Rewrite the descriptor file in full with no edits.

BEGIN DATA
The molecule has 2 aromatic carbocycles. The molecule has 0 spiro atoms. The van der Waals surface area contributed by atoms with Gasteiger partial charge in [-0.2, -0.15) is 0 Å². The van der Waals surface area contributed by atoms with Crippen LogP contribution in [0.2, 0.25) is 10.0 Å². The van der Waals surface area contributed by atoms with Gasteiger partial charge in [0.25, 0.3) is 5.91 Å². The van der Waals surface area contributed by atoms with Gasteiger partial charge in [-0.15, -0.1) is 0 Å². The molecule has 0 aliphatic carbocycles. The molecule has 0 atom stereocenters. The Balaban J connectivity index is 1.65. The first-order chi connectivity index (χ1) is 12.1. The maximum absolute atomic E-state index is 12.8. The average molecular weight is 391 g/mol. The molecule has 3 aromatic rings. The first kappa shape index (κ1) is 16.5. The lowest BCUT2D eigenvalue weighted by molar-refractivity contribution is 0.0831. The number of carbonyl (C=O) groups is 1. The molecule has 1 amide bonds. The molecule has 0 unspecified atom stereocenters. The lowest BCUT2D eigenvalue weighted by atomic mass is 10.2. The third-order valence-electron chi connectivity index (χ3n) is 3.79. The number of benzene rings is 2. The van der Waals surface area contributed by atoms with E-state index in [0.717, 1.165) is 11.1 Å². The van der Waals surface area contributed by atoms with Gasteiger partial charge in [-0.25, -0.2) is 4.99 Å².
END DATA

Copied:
The molecule has 2 aromatic carbocycles. The molecule has 0 spiro atoms. The van der Waals surface area contributed by atoms with Gasteiger partial charge in [-0.2, -0.15) is 0 Å². The van der Waals surface area contributed by atoms with Crippen LogP contribution in [0.2, 0.25) is 10.0 Å². The van der Waals surface area contributed by atoms with Gasteiger partial charge in [0.25, 0.3) is 5.91 Å². The van der Waals surface area contributed by atoms with Gasteiger partial charge in [-0.15, -0.1) is 0 Å². The molecule has 0 aliphatic carbocycles. The molecule has 0 atom stereocenters. The Balaban J connectivity index is 1.65. The first-order chi connectivity index (χ1) is 12.1. The maximum absolute atomic E-state index is 12.8. The average molecular weight is 391 g/mol. The molecule has 3 aromatic rings. The first kappa shape index (κ1) is 16.5. The lowest BCUT2D eigenvalue weighted by molar-refractivity contribution is 0.0831. The number of carbonyl (C=O) groups is 1. The molecule has 1 amide bonds. The molecule has 0 unspecified atom stereocenters. The lowest BCUT2D eigenvalue weighted by atomic mass is 10.2. The third-order valence-electron chi connectivity index (χ3n) is 3.79. The number of benzene rings is 2. The van der Waals surface area contributed by atoms with E-state index in [0.717, 1.165) is 11.1 Å². The van der Waals surface area contributed by atoms with Gasteiger partial charge in [-0.25, -0.2) is 4.99 Å².